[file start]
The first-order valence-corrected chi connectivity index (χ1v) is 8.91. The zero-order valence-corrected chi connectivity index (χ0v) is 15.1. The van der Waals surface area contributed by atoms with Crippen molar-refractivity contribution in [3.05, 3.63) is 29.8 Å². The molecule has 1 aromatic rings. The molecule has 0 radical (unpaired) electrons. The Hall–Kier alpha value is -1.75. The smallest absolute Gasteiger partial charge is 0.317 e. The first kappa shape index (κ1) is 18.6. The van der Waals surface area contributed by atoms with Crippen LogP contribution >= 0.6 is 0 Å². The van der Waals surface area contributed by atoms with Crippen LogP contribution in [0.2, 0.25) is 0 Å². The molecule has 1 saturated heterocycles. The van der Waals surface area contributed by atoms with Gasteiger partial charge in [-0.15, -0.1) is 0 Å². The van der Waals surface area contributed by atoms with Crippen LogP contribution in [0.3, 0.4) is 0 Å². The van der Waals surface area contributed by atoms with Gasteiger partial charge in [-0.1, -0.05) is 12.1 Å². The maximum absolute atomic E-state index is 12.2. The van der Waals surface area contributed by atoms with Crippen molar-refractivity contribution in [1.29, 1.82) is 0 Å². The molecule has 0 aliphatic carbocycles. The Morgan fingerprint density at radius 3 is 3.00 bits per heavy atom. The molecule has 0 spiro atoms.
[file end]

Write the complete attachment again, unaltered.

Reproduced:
The first-order valence-corrected chi connectivity index (χ1v) is 8.91. The zero-order valence-corrected chi connectivity index (χ0v) is 15.1. The van der Waals surface area contributed by atoms with Crippen molar-refractivity contribution in [3.05, 3.63) is 29.8 Å². The molecule has 1 aromatic rings. The molecule has 0 radical (unpaired) electrons. The Hall–Kier alpha value is -1.75. The smallest absolute Gasteiger partial charge is 0.317 e. The first kappa shape index (κ1) is 18.6. The van der Waals surface area contributed by atoms with Crippen LogP contribution >= 0.6 is 0 Å². The van der Waals surface area contributed by atoms with Crippen LogP contribution in [0.2, 0.25) is 0 Å². The molecule has 1 saturated heterocycles. The van der Waals surface area contributed by atoms with Gasteiger partial charge in [-0.15, -0.1) is 0 Å². The van der Waals surface area contributed by atoms with Crippen LogP contribution in [0.3, 0.4) is 0 Å². The van der Waals surface area contributed by atoms with Gasteiger partial charge in [-0.1, -0.05) is 12.1 Å². The maximum absolute atomic E-state index is 12.2. The van der Waals surface area contributed by atoms with Crippen molar-refractivity contribution in [1.29, 1.82) is 0 Å². The molecule has 0 aliphatic carbocycles. The Morgan fingerprint density at radius 3 is 3.00 bits per heavy atom. The molecule has 0 spiro atoms.